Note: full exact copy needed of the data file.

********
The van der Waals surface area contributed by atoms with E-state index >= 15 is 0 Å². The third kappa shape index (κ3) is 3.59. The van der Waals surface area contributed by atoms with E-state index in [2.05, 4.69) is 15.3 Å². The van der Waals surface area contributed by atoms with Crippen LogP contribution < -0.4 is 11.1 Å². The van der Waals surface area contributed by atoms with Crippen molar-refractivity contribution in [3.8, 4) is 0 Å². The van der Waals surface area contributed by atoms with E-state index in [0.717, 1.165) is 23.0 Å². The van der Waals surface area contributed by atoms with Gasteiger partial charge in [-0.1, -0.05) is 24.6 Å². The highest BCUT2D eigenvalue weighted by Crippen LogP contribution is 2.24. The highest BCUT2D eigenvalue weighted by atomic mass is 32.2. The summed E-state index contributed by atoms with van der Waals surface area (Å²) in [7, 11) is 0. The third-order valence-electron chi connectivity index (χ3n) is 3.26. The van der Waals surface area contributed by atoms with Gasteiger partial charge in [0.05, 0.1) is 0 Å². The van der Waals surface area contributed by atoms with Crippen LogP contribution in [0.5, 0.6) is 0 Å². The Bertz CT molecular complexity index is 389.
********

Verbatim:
The van der Waals surface area contributed by atoms with E-state index >= 15 is 0 Å². The third kappa shape index (κ3) is 3.59. The van der Waals surface area contributed by atoms with E-state index in [2.05, 4.69) is 15.3 Å². The van der Waals surface area contributed by atoms with Crippen LogP contribution < -0.4 is 11.1 Å². The van der Waals surface area contributed by atoms with Crippen molar-refractivity contribution in [3.8, 4) is 0 Å². The van der Waals surface area contributed by atoms with E-state index in [0.717, 1.165) is 23.0 Å². The van der Waals surface area contributed by atoms with Gasteiger partial charge in [-0.1, -0.05) is 24.6 Å². The highest BCUT2D eigenvalue weighted by Crippen LogP contribution is 2.24. The highest BCUT2D eigenvalue weighted by atomic mass is 32.2. The summed E-state index contributed by atoms with van der Waals surface area (Å²) in [7, 11) is 0. The third-order valence-electron chi connectivity index (χ3n) is 3.26. The van der Waals surface area contributed by atoms with Gasteiger partial charge in [0.05, 0.1) is 0 Å². The van der Waals surface area contributed by atoms with Crippen LogP contribution in [0.5, 0.6) is 0 Å². The Bertz CT molecular complexity index is 389.